Jamaica, the country that brought the world such sportsmen like Usain Bolt and entertainers like Bob Marley also has a dark side. That dark side is represented by Christopher “Dudus” Coke.
In August 2009 the U.S. issued an international warrant seeking the extradition of Christopher Coke from Jamaica to face gun and drugs charges in the U.S. He was accused of being the leader and mastermind behind the notorious “Shower Posse” gang which was involved in the international trafficking of drugs and firearms.
For a long time the government of Jamaica resisted the request but finally, bowing to domestic and international political pressure, moved to arrest Mr. Coke in his neighborhood known as Tivoli Gardens.
The residents of Tivoli Gardens were fiercely loyal to Mr. Coke and when the police and army moved in to execute the warrant they met stiff resistance. The residents erected barricades and engaged in gun battles. The confrontation resulted in the deaths of more than 70 people and substantial property damage as the armed forces went door to door in search of Mr. Coke. In the end Christopher Dudus Coke was captured.
In June 2010 he was extradited to the U.S. to face the charges.
On Sept. 2, 2011 Dudus pleaded guilty in a New York court to assault and racketeering charges bringing to an end a two-year international drama between Jamaica and the United States.
Sentencing is scheduled for Dec. 8, 2011 and Christopher “Dudus” Coke faces a possible 23 years in prison.
As noted in the Jamaican Gleaner, the capture and eventual incarceration of Coke was hampered by political considerations. He was not only generous to the people of his neighborhood, Tivoli Gardens, but could be depended on by the political party, the Jamaica Labour Party (JLP) to deliver the votes at election time. In fact Tivoli Gardens is the seat in Parliament of the current Prime Minister, Bruce Golding, who was reluctant to issue the arrest warrant in the first place.
Christopher Coke personifies the kind of threat to the security and democracy of small and vulnerable countries like Jamaica. Control of large amounts of resources, illicitly derived notwithstanding, endow gangsters with the capacity to corrupt the political process and to control many levers of the State by proxy. Indeed, Coke’s activities – and the criminal machinations of others – were an open secret in Jamaica.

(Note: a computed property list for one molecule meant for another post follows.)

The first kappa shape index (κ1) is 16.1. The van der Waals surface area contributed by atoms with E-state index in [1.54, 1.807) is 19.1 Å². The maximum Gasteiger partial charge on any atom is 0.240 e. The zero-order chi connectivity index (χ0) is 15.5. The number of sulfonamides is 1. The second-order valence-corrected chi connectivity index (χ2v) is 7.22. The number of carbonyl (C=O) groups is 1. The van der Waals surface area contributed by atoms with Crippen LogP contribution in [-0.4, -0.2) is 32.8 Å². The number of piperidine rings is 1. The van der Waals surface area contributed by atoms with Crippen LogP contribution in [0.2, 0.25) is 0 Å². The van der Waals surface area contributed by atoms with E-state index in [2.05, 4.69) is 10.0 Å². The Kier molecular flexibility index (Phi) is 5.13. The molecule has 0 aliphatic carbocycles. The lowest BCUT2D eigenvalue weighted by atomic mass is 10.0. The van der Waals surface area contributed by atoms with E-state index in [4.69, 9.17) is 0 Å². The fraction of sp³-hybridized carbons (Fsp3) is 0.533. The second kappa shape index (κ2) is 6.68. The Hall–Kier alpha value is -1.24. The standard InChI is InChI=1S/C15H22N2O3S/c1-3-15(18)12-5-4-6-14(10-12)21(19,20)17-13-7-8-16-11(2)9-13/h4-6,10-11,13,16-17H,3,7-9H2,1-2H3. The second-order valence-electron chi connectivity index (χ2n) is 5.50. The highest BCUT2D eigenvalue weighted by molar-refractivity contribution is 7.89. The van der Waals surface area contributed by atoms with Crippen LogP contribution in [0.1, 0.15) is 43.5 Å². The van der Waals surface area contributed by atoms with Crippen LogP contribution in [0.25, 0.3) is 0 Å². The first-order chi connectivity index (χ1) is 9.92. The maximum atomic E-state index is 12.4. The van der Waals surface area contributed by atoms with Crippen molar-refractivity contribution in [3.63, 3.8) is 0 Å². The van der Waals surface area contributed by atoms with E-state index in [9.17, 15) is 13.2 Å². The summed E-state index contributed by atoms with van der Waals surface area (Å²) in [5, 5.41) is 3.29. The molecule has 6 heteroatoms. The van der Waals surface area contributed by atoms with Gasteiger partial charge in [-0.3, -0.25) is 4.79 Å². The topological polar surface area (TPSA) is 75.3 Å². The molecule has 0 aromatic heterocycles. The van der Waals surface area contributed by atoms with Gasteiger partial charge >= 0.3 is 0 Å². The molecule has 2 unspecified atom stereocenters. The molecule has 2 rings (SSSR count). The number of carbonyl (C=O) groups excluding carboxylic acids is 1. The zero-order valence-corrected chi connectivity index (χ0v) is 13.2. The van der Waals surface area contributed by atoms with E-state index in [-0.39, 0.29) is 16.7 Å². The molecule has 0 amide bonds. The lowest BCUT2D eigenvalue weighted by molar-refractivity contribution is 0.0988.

The newspaper also noted that perhaps Jamaica owes a debt of gratitude to the U.S. for pursuing Christopher Coke, since murders and serious crime have plummeted since his capture and it would have been difficult, if not impossible, for the Jamaican authorities to have him tried and convicted locally.
However, given Coke’s political and community connections, underpinned by his ability to distribute largesse and corral votes, it is likely that he would not have been arrested and prosecuted in Jamaica. Such an eventuality would have been made more difficult by the political fault lines in Jamaica.
Christopher Dudus Coke had previously been charged with offenses that carried a sentence of life in prison. When prosecutors approached him and said that they also had evidence that he had ordered the deaths of at least five persons and a judge ruled that tapes of bugged phone calls in which he discusses smuggling marijuana, cocaine and weapons could be played in court, Coke decided to plead guilty to the lesser charges of Conspiracy to racketeer and Conspiracy to commit assault in aid of racketeering.
Coke stood up in court and said:
“I ordered the purchase of firearms and the importation of those firearms into Jamaica in furtherance of this conspiracy”
When asked about his plea Coke said:
“I’m pleading guilty because I am guilty”
US Attorney Preet Bharara said:
“For nearly two decades, Christopher Coke led a ruthless criminal enterprise that used fear, force and intimidation to support its drug and arms trafficking ‘businesses’.
“Today’s plea is a welcome conclusion to this ugly chapter.”